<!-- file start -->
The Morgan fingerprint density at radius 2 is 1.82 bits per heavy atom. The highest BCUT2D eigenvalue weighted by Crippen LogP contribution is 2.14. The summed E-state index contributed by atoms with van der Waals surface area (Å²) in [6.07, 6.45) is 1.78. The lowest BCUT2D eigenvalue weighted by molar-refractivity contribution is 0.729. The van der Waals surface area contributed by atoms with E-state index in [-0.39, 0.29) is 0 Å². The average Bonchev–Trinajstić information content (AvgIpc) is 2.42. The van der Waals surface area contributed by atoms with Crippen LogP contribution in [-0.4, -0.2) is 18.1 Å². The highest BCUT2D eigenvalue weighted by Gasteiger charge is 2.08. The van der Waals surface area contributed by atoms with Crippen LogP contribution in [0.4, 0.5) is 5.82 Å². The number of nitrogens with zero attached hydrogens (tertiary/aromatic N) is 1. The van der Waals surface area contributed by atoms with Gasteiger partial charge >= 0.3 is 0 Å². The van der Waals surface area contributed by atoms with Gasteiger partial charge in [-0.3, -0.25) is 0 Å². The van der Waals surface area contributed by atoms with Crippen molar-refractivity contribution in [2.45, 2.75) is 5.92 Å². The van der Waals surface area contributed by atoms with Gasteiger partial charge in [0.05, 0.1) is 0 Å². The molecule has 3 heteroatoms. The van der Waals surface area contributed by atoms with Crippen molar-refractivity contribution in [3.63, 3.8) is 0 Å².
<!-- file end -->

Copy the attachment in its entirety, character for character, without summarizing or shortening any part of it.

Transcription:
The Morgan fingerprint density at radius 2 is 1.82 bits per heavy atom. The highest BCUT2D eigenvalue weighted by Crippen LogP contribution is 2.14. The summed E-state index contributed by atoms with van der Waals surface area (Å²) in [6.07, 6.45) is 1.78. The lowest BCUT2D eigenvalue weighted by molar-refractivity contribution is 0.729. The van der Waals surface area contributed by atoms with E-state index in [-0.39, 0.29) is 0 Å². The average Bonchev–Trinajstić information content (AvgIpc) is 2.42. The van der Waals surface area contributed by atoms with Crippen LogP contribution in [-0.4, -0.2) is 18.1 Å². The highest BCUT2D eigenvalue weighted by Gasteiger charge is 2.08. The van der Waals surface area contributed by atoms with Crippen LogP contribution in [0.4, 0.5) is 5.82 Å². The number of nitrogens with zero attached hydrogens (tertiary/aromatic N) is 1. The van der Waals surface area contributed by atoms with Gasteiger partial charge >= 0.3 is 0 Å². The van der Waals surface area contributed by atoms with Gasteiger partial charge in [-0.3, -0.25) is 0 Å². The van der Waals surface area contributed by atoms with Crippen molar-refractivity contribution in [2.45, 2.75) is 5.92 Å². The van der Waals surface area contributed by atoms with Gasteiger partial charge in [0.05, 0.1) is 0 Å². The molecule has 3 heteroatoms. The van der Waals surface area contributed by atoms with Crippen molar-refractivity contribution in [3.63, 3.8) is 0 Å².